Marc Abbott .... production assistant (1999)
Brian Amyot .... production assistant
Joseph Aquino .... location assistant (season 15)
Chris Arena .... production assistant
David H. Barash .... location coordinator
John Ian Briody .... production assistant
Heather Brown .... production secretary
Lauren Butler .... production office assistant
Salvatore Carino .... assistant production auditor
Eddy Collyns .... assistant location manager
Audrey Davis .... publicist (2003)
Valerie Desjardins .... script supervisor
Chuck Dudley .... production assistant
Guy Efrat .... location assistant
Guy Efrat .... location scout
Vadim Epstein .... production assistant
John Fedynich .... location scout
James Feldman .... production assistant
Krista Fico .... set production assistant
Jesse Fox Chaney .... additional production assistant (as Jesse Chaney)
Anouk Frösch .... assistant: Elisabeth Rohm
Michael Fucci .... assistant location manager
Karla Gadecki .... production secretary (as Karla Nappi)
Joe Gagnepain .... production assistant
Betty Green .... title designer
Rico Green .... office executive assistant
David Gross .... production assistant
David K. Huang .... production assistant (2004)
Beth Humphreys .... legal supervisor
Sebastian Iervolino .... production assistant
Stacey Kelly .... production assistant
Eric Kench .... additional production assistant
Gene Kraft .... title designer
Richard Lippin .... publicist (2004)
Paul Mancini .... production assistant
Linda Marshall-Smith .... assistant location manager (1990-1992, 1995)
Katie Massa Kennedy .... caption editor (as Katie Massa)
Kate McCallum .... development assistant (as Kate Rubin)
Kerry McCrohan .... production assistant
Bryan Meyers .... key set production assistant
Raymond L. Negron .... key production assistant (as Ray Negron)
Leon Ortiz-Gil Jr. .... production assistant (1992 -1997)
Joan Preston .... utility stand-in
B. Reeves .... additional production assistant
Justin Reid .... production assistant
Colin Rich .... production assistant
Matt Richardson .... accounting assistant
Tim Saccardo .... assistant to executive producer
Maurice Sessoms .... production assistant
Caryn Shuken .... location liaison
Josh Silfen .... production assistant
Billy Smith .... location assistant
Shawn Sweeney .... assistant location manager
Willie Toubman .... production assistant
Sean Tufts .... production assistant
Lynda Van Damm .... production controller
Eva Vedock .... craft service (2000)
David Von Roehm .... stand-in
Michael C. Watkins .... production assistant (1995-1997)
Adrian Wattenmaker .... production assistant (1999-2001)
John W. Wayland .... location assistant (2000-2001)
Justin Weinberger .... production assistant
Laura Wheeler .... production assistant
Sandra M. White .... production assistant (1998-2001)
David Wittlin .... production assistant
Production CompaniesDistributorsOther Companies

Additional Details

60 min
Aspect Ratio:
1.33 : 1 See more »
Sound Mix:

Did You Know?

Detective Lennie Briscoe:You remember foot patrol.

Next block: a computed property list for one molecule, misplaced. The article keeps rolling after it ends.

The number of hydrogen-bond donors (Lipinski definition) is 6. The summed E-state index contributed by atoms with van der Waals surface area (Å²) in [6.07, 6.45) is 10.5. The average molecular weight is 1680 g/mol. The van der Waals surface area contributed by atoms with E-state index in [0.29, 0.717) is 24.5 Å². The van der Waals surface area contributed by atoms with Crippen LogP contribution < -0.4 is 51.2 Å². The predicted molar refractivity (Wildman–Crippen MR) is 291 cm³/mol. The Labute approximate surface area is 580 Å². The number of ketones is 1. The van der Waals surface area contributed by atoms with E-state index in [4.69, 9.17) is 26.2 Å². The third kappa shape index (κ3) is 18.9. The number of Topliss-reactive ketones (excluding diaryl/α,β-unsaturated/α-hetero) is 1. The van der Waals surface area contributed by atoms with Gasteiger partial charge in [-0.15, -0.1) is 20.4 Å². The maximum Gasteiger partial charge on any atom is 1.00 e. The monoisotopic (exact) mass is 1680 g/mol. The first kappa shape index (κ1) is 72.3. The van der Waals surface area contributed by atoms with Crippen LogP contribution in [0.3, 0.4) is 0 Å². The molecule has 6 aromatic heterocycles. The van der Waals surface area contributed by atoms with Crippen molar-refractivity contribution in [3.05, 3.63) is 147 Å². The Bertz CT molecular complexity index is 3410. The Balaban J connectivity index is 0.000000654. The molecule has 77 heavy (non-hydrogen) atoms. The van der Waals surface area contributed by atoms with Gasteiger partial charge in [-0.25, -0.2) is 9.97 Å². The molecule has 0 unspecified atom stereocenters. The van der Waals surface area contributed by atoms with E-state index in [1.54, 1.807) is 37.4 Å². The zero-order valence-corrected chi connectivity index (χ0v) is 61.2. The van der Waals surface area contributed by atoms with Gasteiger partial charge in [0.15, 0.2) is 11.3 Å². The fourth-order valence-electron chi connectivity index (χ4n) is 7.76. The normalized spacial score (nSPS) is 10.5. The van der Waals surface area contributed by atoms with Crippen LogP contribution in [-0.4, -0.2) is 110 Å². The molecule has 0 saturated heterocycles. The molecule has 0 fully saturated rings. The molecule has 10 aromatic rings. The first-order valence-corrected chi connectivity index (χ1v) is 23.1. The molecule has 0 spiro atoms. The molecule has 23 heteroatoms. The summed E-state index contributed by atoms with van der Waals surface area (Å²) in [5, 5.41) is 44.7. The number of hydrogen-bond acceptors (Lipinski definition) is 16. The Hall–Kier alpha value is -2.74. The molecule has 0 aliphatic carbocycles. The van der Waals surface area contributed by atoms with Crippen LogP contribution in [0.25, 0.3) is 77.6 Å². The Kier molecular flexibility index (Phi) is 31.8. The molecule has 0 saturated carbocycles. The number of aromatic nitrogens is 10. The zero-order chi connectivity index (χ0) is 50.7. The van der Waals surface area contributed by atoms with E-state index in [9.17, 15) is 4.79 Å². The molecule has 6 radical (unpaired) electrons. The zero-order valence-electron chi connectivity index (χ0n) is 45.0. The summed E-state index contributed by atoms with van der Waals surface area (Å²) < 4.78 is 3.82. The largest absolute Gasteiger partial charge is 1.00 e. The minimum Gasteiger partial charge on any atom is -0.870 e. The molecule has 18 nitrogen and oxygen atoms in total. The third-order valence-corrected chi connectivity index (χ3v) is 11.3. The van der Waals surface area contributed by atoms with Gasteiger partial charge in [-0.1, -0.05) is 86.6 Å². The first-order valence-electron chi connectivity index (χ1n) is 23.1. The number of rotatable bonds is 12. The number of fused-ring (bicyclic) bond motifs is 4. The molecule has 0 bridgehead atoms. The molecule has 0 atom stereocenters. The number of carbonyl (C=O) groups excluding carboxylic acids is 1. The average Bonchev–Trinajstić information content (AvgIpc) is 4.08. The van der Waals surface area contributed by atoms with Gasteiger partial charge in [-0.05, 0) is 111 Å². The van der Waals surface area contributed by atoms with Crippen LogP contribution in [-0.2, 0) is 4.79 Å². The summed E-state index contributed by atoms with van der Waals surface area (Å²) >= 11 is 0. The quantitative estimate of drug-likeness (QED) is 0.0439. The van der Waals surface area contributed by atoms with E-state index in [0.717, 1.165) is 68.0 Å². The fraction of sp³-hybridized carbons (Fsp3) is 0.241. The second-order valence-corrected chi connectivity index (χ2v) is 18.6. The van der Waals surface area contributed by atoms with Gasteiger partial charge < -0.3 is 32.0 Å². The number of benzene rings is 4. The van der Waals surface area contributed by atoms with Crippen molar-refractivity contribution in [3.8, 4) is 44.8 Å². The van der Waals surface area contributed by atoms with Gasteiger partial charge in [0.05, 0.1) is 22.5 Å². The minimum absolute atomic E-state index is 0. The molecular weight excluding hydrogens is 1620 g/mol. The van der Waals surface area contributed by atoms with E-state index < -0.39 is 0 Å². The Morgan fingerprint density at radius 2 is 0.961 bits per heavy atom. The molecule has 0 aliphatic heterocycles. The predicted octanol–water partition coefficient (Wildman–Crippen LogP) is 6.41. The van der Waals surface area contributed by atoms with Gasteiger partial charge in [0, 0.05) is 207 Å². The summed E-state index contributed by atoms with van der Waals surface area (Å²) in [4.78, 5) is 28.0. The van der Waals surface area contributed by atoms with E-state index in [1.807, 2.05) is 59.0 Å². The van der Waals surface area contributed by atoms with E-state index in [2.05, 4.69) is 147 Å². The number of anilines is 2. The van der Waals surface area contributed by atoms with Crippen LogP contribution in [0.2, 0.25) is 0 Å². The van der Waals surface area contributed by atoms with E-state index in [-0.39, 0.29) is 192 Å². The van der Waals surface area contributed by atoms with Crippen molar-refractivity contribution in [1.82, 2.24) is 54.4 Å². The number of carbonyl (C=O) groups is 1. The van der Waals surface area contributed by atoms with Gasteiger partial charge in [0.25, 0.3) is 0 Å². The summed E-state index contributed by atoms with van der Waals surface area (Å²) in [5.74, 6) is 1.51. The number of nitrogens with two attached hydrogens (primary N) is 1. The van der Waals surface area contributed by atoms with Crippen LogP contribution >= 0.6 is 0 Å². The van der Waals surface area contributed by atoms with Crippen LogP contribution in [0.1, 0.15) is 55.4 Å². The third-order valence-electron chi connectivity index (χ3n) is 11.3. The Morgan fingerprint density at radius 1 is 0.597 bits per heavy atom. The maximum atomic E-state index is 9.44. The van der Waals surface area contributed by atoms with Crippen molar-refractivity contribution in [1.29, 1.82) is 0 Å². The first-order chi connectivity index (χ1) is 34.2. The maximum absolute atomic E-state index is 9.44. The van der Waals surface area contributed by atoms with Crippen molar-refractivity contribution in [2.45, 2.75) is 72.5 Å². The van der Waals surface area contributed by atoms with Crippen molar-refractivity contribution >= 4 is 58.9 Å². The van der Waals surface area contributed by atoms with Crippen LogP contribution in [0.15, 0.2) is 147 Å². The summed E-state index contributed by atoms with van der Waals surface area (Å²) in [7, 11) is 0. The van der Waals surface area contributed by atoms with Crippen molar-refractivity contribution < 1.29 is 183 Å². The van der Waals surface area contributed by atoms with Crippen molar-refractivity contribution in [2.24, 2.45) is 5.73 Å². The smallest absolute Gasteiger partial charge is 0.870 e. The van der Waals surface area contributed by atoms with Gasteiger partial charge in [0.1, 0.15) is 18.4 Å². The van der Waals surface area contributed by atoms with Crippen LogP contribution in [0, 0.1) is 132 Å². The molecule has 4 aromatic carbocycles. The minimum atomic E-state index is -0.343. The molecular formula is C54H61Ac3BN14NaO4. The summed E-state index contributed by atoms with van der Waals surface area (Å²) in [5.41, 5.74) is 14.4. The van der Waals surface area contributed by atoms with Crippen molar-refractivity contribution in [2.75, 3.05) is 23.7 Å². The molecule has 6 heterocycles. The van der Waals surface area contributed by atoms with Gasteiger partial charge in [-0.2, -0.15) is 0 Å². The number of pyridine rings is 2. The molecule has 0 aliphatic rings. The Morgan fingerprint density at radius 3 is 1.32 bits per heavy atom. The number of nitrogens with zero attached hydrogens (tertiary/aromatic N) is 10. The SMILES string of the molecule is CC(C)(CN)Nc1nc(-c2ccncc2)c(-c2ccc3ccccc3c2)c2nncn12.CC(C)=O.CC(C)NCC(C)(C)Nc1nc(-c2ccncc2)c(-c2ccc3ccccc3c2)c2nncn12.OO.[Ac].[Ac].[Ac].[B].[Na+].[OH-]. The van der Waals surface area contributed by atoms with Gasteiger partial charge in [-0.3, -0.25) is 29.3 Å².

Detective Mike Logan:Yeah, what I remember most is I never thought I'd get shot.
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6 out of 9 people found the following review useful.
Hate Crime., 29 December 2010
Author: Robert J. Maxwell ( from Deming, New Mexico, USA

*** This review may contain spoilers ***

A cop is alone on foot patrol, his partner on leave attending some family function in Brooklyn. The cop happens upon a drug deal. A shoot out ensues with the cop calling for back up. Two squad cars respond to the call but take an inordinate amount of time to reach the scene, and they find the cop shot to death by one of the drug dealers, also dead.

It's the kind of tragedy that activates all police officers. One of their own has been killed on duty. Yet evidence accumulates that the two back up cars didn't exactly speed their way to the rescue. A witness claims he saw one of the car parked around the corner during the fire fight.

Brisco and Logan look into the dead officer's apartment and discover that he was gay. Further, they turn up indications that a good deal of hatred towards him existed in the precinct. A flyer, for instance, was circulating in the locker room quoting the Bible: "No man shall lie down with another man." It becomes apparent that the officer was deliberately left to die by his colleagues, who knew he was gay. The precinct captain, who has an impeccable record, denies any wrong doing on his own part and has suspended the officers who deliberately kept away from the scene.

The victim's partner, who was not on duty at the time, also turns out to be gay, one of the reasons the two men were made partners. ("Now there are two of you," said the captain.) The partner turns on his guilty fellows, Stone prosecutes, and the jury's verdict is "Not Guilty," so the anti-gay cops go free.

This episode has the advantage of not trying to sidestep the very real issues it raises. Police officers have well-defined social borders around their subculture. You're either one of us or you're not. It's like the Great Wall of China. Similar borders are found among doctors, airline pilots, stunt men, and some other occupational communities.

In this case, the question is whether a police officer owes his allegiance to everyone else inside those same borders, or whether a select few may be excluded for some characterological flaw, even if it doesn't affect their performance on the job. We can call it "the Serpico conundrum." The question has a good deal of resonance as I write this, since the "Don't Ask, Don't Tell" policy governing the status of gays in the military has just been repealed. Gay men and lesbians can now serve openly. Polls show that this is good enough for a large majority of Americans, both in and out of the military, but it has left a number of us extremely unhappy. Legislators are now proposing separate showers for gays and straights. Some politicians are intent on bringing back the old arrangement, in which an admission of homosexuality in the military was a ticket to a court martial and then to civilian status. The jury in this episode, in excusing the officers responsible for the shooting death of the gay cop, represent that minority of Americans who believe homosexuality is a matter of free will, a choice of evil over good, and deserving of punishment, no matter how extreme.

I'm not so sure they'd get off so easily today, almost twenty years later. In diverse but limited ways, the public has become a little more sophisticated and tolerant.